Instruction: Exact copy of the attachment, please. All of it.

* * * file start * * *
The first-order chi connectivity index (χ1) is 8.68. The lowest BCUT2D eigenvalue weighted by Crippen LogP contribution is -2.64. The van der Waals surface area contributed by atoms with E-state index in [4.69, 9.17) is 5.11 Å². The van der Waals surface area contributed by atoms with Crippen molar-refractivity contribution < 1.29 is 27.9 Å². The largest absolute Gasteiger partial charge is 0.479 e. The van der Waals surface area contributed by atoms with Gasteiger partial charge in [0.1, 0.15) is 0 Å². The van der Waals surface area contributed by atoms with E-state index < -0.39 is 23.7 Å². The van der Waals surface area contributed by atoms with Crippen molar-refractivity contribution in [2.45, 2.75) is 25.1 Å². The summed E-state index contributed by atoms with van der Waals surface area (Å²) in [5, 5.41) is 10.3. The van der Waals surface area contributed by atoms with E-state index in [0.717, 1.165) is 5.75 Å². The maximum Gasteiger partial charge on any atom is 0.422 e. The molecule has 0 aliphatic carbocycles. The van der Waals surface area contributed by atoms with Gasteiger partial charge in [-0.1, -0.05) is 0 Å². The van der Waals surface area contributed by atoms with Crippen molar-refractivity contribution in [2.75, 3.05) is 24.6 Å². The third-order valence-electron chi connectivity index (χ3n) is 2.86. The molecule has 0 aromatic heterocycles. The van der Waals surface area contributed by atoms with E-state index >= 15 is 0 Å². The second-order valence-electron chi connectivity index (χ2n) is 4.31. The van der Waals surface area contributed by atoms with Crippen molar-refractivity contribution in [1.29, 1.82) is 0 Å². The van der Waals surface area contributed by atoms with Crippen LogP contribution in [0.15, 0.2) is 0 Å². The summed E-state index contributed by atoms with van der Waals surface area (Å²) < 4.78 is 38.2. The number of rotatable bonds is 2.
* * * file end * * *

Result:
The first-order chi connectivity index (χ1) is 8.68. The lowest BCUT2D eigenvalue weighted by Crippen LogP contribution is -2.64. The van der Waals surface area contributed by atoms with E-state index in [4.69, 9.17) is 5.11 Å². The van der Waals surface area contributed by atoms with Crippen molar-refractivity contribution < 1.29 is 27.9 Å². The largest absolute Gasteiger partial charge is 0.479 e. The van der Waals surface area contributed by atoms with Gasteiger partial charge in [0.1, 0.15) is 0 Å². The van der Waals surface area contributed by atoms with E-state index < -0.39 is 23.7 Å². The van der Waals surface area contributed by atoms with Crippen molar-refractivity contribution in [2.45, 2.75) is 25.1 Å². The summed E-state index contributed by atoms with van der Waals surface area (Å²) in [5, 5.41) is 10.3. The van der Waals surface area contributed by atoms with E-state index in [0.717, 1.165) is 5.75 Å². The maximum Gasteiger partial charge on any atom is 0.422 e. The molecule has 0 aliphatic carbocycles. The van der Waals surface area contributed by atoms with Gasteiger partial charge in [-0.1, -0.05) is 0 Å². The van der Waals surface area contributed by atoms with Crippen molar-refractivity contribution in [2.75, 3.05) is 24.6 Å². The third-order valence-electron chi connectivity index (χ3n) is 2.86. The molecule has 0 aromatic heterocycles. The van der Waals surface area contributed by atoms with E-state index >= 15 is 0 Å². The second-order valence-electron chi connectivity index (χ2n) is 4.31. The van der Waals surface area contributed by atoms with Crippen molar-refractivity contribution in [1.29, 1.82) is 0 Å². The van der Waals surface area contributed by atoms with Crippen LogP contribution in [0.15, 0.2) is 0 Å². The summed E-state index contributed by atoms with van der Waals surface area (Å²) < 4.78 is 38.2. The number of rotatable bonds is 2.